It sounds as if you never heard of the Transitional Program. If you have been following the WSWS for the past 12 years and not much else I can understand why. Your understanding of how to build a movement for socialism leaves out the most important consideration - how to bridge the gap between the present consciousness of the working class and the objective requirements of the crisis of capitalism. The WSWS have completely abandoned that approach and with it Trotsky's fundamental strategic lesson. And the WSWS have been miseducating people such as yourself as a result. I would urge you to read Trotsky's Transitional Program,

Then read our document Marxism Without its Head or its Heart where we analyze the WSWS sneering attitude of contempt for the workers of Mexico ,
as well as their contempt for the New York Transit workers in their strike of 2005:

We discuss the WSWS dismissal with contempt of the mass movement in Iran against the theocratic dictatorship of the mullahs in our Downward Spiral series, See the comment starting on page 211. But you should read the entire last chapter as there we sum up our assessment of the WSWS. I will be glad to continue discussing with you if you read some of this material.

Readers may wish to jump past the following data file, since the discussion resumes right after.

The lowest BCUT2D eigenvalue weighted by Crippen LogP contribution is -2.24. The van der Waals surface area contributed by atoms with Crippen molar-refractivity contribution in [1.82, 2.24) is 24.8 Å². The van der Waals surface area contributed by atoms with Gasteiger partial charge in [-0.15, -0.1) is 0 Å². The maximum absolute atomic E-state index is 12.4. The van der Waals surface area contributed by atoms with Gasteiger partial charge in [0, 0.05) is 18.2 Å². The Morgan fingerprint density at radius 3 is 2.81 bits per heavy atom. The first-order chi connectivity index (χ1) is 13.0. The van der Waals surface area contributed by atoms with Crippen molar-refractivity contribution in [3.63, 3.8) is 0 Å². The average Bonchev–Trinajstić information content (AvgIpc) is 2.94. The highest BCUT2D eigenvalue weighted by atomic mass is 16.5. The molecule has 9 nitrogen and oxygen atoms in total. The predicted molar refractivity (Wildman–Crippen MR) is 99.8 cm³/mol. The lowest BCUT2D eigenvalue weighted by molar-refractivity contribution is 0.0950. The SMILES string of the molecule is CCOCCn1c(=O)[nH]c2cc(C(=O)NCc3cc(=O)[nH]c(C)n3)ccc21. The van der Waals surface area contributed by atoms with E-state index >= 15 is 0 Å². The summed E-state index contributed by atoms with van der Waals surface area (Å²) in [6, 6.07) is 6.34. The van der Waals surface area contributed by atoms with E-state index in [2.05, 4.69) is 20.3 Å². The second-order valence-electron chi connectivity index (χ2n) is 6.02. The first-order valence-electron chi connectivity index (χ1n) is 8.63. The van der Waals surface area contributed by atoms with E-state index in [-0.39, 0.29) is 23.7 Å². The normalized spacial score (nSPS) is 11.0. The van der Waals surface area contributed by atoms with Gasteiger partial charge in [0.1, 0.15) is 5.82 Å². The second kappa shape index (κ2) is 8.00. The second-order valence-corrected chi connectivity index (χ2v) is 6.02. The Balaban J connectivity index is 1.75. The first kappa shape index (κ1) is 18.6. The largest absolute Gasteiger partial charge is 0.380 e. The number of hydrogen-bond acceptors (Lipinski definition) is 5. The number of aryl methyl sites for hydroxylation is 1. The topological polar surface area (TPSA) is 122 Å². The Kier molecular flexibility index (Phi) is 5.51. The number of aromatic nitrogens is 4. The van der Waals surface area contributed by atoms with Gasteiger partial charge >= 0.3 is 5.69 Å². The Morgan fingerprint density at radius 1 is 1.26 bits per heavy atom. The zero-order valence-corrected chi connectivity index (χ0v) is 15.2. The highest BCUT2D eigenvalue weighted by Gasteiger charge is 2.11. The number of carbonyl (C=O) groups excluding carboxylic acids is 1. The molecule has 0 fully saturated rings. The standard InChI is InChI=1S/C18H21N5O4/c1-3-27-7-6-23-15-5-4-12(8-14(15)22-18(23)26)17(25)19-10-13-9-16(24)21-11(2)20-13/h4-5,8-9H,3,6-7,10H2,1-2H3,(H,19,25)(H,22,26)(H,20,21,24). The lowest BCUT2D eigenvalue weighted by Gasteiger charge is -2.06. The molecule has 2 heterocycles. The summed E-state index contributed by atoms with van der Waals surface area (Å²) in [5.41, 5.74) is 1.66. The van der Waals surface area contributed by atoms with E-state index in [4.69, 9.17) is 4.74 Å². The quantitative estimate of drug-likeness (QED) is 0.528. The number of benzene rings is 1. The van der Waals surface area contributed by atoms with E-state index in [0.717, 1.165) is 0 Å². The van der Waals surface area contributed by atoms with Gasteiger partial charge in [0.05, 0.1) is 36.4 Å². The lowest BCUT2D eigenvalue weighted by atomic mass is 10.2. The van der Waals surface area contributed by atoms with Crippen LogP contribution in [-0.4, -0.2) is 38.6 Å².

Alex Steiner

Adam Cortright said...

Of course I've read the Transitional Program. And it was the WSWS that introduced me to it. They have it posted on their Marxist Library section. The WSWS writers' frequently cite the opening line of the program in their articles: "The world political situation as a whole is chiefly characterized by a historical crisis of the leadership of the proletariat." This fact is the reason why I support the SEP because it is the only party of which I am aware that is attempting to build a mass movement of workers, rather than attempting to unify the "left".

Like I said, everywhere the SEP and the WSWS goes to talk to workers, it is not with sneering contempt but with sympathy and with open ears. They have reported on numerous strikes, often in workers' own words. Every time, it has been a moving experience, and a class-unifying one.

I don't know if I'm going to have time to read everything you've posted as it's quite lengthy, but if there's something specific you'd like to cite as evidence of my supposed miseducation I'd be willing to listen.

Alex Steiner said...


This is Part I of my response: